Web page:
Samia Henni is a historian and an exhibition maker of the built, destroyed, and imagined environments. She is the author of the multi-award-winning Architecture of Counterrevolution: The French Army in Northern Algeria (gta Verlag, 2017, EN; Editions B42, 2019, FR), the editor of War Zones, gta papers no. 2 (gta Verlag, 2018), and Deserts Are Not Empty (Columbia Books on Architecture and the City, 2022). She is also the maker of the exhibitions Archives: Secret-Défense (ifa Gallery, SAVVY Contemporary, Berlin, 2021), Housing Pharmacology / Right to Housing (Manifesta 13, Marseille, 2020) and Discreet Violence: Architecture and the French War in Algeria (Zurich, Rotterdam, Berlin, Johannesburg, Paris, Prague, Ithaca, Philadelphia, Charlottesville, 2017–21). She teaches history of architecture and urban development at Cornell University's College of Architecture, Art and Planning.
On February 13, 1960, six years after the outbreak of the Algerian Revolution, or the Algerian War of Independence (1954–1962), the French colonial authorities denoted their first atomic atmospheric bomb in Reggane in the colonized Algerian Sahara. Codenamed “Gerboise Bleue” (Blue Jerboa), it had a blast capacity of 70 kilotons, about 4 times the strength of Little Boy, the United States’ atomic bomb dropped on Hiroshima a month before the end of the Second World War. Blue Jerboa was followed by other atmospheric detonations, as well as various underground nuclear bombs in In Ekker, which continued until 1966, four years after Algeria’s formal independence from France.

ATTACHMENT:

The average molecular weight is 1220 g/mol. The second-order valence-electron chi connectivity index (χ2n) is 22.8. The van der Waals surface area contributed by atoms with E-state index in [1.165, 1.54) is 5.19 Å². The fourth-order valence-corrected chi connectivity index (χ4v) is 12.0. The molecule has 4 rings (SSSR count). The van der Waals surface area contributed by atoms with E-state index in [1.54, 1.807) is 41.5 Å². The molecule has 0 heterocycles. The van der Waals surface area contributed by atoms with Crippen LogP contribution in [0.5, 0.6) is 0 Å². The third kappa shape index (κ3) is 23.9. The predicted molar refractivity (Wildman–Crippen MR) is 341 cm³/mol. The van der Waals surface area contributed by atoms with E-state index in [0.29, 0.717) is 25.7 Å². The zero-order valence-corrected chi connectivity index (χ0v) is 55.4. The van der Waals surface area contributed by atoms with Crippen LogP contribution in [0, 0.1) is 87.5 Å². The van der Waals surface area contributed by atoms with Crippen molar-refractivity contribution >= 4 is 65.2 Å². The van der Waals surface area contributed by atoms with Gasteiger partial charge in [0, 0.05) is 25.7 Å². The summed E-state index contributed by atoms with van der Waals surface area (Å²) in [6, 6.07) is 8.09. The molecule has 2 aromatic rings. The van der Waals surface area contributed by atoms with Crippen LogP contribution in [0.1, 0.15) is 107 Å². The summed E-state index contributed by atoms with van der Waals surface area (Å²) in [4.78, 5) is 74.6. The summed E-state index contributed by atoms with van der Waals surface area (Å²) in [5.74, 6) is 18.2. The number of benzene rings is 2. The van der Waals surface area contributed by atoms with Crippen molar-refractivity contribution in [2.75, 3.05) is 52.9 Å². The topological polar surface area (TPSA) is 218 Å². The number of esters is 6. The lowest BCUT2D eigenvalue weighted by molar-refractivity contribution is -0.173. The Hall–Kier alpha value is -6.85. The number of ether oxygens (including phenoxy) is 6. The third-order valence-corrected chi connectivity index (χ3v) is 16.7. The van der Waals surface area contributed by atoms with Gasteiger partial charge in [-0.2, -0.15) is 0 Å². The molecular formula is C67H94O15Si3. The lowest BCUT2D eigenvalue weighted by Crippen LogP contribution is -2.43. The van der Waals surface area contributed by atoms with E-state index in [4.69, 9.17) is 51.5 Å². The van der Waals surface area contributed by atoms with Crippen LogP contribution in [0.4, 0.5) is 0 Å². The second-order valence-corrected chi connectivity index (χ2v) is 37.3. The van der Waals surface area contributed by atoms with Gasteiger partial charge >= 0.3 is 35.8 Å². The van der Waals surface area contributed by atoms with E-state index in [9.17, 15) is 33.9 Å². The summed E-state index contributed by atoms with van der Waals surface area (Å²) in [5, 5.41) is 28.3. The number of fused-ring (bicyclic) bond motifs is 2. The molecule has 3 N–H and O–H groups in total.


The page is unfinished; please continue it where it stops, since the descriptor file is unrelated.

To secretly conduct their nuclear weapons program in the colonized Sahara, the French army designed and built two military bases: one in Reggane, in the Tanezrouft Plain, approximately 1,150 kilometers south of Algiers, and another one in in Ekker, in the Hoggar mountains, about 600 kilometers south-eastern of Reggane. The use of the Algerian Sahara as a nuclear firing field spread radioactive fallout across Africa and the Mediterranean, causing irreversible contaminations among human and nonhuman lives, natural, and built environments.
This lecture aims at tracing and naming the spatial, atmospheric, and geological impacts of France’s atomic bombs in the Sahara. It exposes the coloniality and toxicity of the norms and forms of France’s weapons of mass destruction, including the classification of its very sources. It also examines the spatialities and temporalities of France’s colonial toxicity, or toxic coloniality, and explores the lives and afterlives of radioactive debris and nuclear wastes.